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Leather seat cover

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During the Great War, the Pilot - and the Observer seats were manufactured in the airplanes of all sorts of different materials.
There were seats of braided raffia, wooden seats , simple wooden seat boards - or later -, armored seats from bullet- resistant steel ( Junkers J1 ) or aluminum .
In most cases, the backs from the seats were covered with a thin fabric or leather.

This seat cover in leather or fabric can be shown relative easily with paint or decals.

But there is also another way:

This is the seat of the Hansa Brandenburg W29.

The seat is actually covered with a thin material.
In our case, with simple tinfoil.

First, the paper is cut into the appropriate size .


After, the seat is treated with a very thin plastic cement.
Now, the paper is pressed onto the fresh adhesive.
In contrast to my face - wrinkles are here welcome! ^_^





The tinfoil is bent about 1mm around the edge of the seat .
The tinfoil is cut along the seat back with a sharp scalpel blade.

This edge is fixed with superglue.
Allow to dry.



Now the seat can be painted.
Tamiya dark brown was used as a base color.



Above the orange line that Brown was brightened somewhat , below the blue line was slightly darkened with smoke.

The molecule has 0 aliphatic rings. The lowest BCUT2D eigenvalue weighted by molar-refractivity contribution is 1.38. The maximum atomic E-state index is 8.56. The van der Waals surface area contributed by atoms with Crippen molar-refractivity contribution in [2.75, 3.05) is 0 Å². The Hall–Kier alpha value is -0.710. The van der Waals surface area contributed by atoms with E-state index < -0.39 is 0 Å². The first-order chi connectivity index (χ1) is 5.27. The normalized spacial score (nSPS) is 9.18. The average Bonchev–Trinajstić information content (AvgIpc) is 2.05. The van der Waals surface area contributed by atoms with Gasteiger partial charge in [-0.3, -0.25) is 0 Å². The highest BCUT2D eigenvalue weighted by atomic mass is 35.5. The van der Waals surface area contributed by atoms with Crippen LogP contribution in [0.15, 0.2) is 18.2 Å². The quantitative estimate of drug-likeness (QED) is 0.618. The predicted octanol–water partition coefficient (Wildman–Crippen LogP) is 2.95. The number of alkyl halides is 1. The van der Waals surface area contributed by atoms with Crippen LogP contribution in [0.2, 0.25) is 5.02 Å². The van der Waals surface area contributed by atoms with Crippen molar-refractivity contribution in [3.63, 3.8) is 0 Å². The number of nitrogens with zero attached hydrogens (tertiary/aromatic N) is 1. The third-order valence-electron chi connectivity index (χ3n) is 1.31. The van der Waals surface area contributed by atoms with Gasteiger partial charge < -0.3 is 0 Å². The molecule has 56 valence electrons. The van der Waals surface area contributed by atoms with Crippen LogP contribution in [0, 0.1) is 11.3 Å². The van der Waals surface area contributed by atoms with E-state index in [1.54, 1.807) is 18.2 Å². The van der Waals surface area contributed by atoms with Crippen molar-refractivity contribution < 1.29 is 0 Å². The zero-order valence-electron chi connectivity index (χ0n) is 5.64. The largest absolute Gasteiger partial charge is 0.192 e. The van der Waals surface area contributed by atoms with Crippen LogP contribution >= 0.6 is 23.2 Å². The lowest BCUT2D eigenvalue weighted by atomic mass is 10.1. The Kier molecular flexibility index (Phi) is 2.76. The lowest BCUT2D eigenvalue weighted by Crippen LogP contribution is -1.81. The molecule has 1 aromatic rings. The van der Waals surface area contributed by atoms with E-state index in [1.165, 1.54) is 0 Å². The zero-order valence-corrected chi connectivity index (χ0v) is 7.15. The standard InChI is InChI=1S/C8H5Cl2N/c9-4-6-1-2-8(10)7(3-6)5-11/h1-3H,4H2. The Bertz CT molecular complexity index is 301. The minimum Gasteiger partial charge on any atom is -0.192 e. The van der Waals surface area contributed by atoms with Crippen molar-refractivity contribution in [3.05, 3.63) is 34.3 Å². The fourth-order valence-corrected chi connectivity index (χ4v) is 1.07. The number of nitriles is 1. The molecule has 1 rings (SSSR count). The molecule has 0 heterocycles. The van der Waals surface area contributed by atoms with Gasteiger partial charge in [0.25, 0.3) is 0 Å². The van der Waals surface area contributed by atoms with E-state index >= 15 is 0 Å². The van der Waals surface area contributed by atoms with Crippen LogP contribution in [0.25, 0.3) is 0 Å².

Washing with black-brown Oilcolor.





Then sealed with clear coat.

A extremely thin plastic strip was attached as a seam on the seat cushion.

The buttons were painted with Mr. Color Metal "brass".





Here is the seat of the Pfalz D.IIIa.
This seat cover should look old and a bit worn.
It was used a darker brown than on the seat of the Hansa Brandenburg.




All seats edges was a very light brown color imitated scraped leather.

The seat cushion is not yet final painted in these pictures.










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Bertl! Wow! 

Thank you so much for sharing these techniques! They really add so much life and individuality to the WnW kits.




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BRILLIANT!  I all most certainly use this technique, have tried to come up with a similar solution for a while.  I like yours very much.

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